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Chapter 1

Physics

Fundamental Science

Concerned with the fundamental principles of the

Universe

Foundation of other physical sciences

Has simplicity of fundamental concepts

Divided into five major areas

Classical Mechanics

Relativity

Thermodynamics

Electromagnetism

Optics

Quantum Mechanics

Classical Physics

Mechanics and electromagnetism are basic to

all other branches of classical and modern

physics

Classical physics

Developed before 1900

Our study will start with Classical Mechanics

○ Also called Newtonian Mechanics or Mechanics

Modern physics

From about 1900 to the present

Objectives of Physics

To find the limited number of

fundamental laws that govern natural

phenomena

To use these laws to develop theories

that can predict the results of future

experiments

Express the laws in the language of

mathematics

Mathematics provides the bridge between

theory and experiment

theory may be modified Theory may apply to limited conditions ○ Example: Newtonian Mechanics is confined to objects traveling slowly with respect to the speed of light Try to develop a more general theory .Theory and Experiments Shouldcomplement each other When a discrepancy occurs.

optics and electromagnetism Developed in the latter part of the 19th century Apparatus for controlled experiments became available . and continuing through the 18th century Thermodynamics.Classical Physics Overview Classical physics includes principles in many branches developed before 1900 Mechanics Major developments by Newton.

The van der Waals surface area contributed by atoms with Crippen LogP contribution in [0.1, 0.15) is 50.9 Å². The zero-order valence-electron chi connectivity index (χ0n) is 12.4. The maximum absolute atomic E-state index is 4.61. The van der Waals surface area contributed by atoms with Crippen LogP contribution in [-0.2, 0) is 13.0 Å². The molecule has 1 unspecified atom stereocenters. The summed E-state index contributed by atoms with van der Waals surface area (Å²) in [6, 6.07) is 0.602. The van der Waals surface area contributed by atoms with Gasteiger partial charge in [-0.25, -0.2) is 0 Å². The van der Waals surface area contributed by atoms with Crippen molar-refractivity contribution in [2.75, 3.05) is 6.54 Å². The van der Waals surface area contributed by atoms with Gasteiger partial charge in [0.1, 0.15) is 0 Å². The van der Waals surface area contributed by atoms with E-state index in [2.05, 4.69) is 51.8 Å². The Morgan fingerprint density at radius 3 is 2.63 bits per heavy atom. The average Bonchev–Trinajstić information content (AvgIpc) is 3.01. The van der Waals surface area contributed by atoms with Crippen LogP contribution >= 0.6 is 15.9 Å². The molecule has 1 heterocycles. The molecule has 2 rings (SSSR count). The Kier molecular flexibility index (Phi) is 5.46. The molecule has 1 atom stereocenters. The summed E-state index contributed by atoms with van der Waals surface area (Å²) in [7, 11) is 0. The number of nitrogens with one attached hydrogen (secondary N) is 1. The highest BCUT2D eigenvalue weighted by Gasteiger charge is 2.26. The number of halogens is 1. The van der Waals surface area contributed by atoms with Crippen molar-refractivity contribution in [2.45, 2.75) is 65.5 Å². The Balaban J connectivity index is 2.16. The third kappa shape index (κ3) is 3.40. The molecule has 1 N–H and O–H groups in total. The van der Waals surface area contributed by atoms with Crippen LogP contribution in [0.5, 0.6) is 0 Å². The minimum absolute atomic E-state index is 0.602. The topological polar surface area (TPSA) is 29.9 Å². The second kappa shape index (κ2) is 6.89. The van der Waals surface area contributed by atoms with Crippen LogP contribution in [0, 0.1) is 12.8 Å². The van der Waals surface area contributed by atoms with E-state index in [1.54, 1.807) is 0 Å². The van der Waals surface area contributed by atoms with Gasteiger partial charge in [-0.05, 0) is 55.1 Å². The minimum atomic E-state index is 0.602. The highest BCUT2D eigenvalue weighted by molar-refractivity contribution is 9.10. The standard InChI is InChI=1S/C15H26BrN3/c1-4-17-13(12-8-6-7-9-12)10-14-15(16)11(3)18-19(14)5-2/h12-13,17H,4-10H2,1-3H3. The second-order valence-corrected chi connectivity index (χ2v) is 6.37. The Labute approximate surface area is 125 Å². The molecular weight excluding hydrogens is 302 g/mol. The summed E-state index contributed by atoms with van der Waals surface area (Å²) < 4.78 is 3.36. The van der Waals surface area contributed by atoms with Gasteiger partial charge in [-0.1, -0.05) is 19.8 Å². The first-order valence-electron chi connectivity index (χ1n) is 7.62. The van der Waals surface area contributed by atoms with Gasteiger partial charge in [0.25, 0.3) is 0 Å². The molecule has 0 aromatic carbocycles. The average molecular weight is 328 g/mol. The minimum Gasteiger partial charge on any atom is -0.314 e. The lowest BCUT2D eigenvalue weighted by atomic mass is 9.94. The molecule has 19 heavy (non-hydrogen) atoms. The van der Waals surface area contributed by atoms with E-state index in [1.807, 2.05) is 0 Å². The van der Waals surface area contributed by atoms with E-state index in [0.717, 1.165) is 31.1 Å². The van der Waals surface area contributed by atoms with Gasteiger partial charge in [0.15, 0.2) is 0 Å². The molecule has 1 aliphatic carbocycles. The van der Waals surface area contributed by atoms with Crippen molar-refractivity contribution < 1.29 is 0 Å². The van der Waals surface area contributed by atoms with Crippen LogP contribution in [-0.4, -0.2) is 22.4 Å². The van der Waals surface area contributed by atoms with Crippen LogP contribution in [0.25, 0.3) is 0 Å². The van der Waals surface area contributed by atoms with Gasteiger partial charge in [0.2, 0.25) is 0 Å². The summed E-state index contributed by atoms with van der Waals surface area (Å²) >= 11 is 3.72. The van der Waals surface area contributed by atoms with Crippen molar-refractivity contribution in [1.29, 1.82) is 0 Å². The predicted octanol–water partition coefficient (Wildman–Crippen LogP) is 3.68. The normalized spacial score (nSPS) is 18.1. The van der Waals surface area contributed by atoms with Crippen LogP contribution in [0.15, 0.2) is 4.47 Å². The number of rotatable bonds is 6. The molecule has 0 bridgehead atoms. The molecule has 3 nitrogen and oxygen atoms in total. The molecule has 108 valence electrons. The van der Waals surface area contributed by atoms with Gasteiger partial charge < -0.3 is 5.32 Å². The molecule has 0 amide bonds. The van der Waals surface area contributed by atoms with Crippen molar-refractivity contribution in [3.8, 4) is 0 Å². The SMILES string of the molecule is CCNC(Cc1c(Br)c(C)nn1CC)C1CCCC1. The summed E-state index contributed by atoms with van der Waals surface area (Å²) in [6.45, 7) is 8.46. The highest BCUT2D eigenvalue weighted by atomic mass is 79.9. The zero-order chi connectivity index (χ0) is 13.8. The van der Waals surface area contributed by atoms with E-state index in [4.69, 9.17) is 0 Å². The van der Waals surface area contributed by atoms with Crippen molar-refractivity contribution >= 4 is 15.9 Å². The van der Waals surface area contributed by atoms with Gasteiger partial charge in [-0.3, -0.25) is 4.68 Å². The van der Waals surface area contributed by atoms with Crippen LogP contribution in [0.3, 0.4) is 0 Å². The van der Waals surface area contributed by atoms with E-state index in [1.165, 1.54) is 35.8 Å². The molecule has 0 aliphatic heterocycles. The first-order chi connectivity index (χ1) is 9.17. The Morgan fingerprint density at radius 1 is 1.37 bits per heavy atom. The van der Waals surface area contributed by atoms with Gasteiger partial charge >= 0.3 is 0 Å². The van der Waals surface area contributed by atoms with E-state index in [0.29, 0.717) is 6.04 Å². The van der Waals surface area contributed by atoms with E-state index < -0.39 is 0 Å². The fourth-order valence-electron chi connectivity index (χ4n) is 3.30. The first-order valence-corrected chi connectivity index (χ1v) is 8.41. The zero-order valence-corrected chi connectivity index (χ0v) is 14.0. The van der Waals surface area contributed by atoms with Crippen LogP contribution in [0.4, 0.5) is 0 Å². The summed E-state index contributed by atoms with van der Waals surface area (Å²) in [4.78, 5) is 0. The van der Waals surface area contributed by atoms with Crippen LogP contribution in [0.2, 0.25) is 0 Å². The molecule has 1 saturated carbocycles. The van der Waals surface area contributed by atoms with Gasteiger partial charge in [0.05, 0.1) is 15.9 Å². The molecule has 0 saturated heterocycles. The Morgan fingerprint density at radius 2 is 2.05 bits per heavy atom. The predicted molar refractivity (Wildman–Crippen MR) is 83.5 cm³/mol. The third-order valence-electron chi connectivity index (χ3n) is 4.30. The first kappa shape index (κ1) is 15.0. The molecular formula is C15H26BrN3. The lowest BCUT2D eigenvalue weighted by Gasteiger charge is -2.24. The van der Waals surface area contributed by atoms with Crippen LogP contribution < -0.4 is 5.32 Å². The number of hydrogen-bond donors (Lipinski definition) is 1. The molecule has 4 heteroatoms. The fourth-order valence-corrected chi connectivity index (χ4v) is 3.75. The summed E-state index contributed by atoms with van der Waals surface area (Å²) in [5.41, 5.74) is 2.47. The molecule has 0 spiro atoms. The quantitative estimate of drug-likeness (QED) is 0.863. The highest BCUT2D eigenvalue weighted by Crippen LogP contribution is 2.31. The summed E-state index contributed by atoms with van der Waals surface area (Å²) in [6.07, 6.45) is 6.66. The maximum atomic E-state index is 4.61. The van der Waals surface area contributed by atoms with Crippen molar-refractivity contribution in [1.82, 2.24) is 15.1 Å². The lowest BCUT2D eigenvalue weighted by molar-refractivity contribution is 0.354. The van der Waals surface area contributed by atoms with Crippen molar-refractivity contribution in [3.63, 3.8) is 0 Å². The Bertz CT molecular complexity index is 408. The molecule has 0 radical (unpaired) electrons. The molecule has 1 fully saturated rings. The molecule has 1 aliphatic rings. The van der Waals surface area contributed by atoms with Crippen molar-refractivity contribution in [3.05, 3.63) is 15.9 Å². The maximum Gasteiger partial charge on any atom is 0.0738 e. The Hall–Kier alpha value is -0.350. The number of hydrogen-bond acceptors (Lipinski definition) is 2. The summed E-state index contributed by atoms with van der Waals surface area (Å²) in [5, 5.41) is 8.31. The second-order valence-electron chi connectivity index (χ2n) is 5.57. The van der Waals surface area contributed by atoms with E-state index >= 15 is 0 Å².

Modern Physics Began near the end of the 19th century Phenomena that could not be explained by classical physics Includes theories of relativity and quantum mechanics .

Measurements Used to describe natural phenomena Needs defined standards Characteristics of standards for measurements Readily accessible Possess some property that can be measured reliably Must yield the same results when used by anyone anywhere Cannot change with time .

Standards of Fundamental Quantities Standardized systems Agreed upon by some authority. usually a governmental body SI – Systéme International Agreed to in 1960 by an international committee Main system used in this text .

Fundamental Quantities and Their Units Quantity SI Unit Length meter Mass kilogram Time second Temperature Kelvin Electric Current Ampere Luminous Intensity Candela Amount of Substance mole .

three basic quantities are used Length Mass Time Will also use derived quantities These are other quantities that can be expressed in terms of the basic quantities ○ Example: Area is the product of two lengths Area is a derived quantity Length is the fundamental quantity .Quantities Used in Mechanics Inmechanics.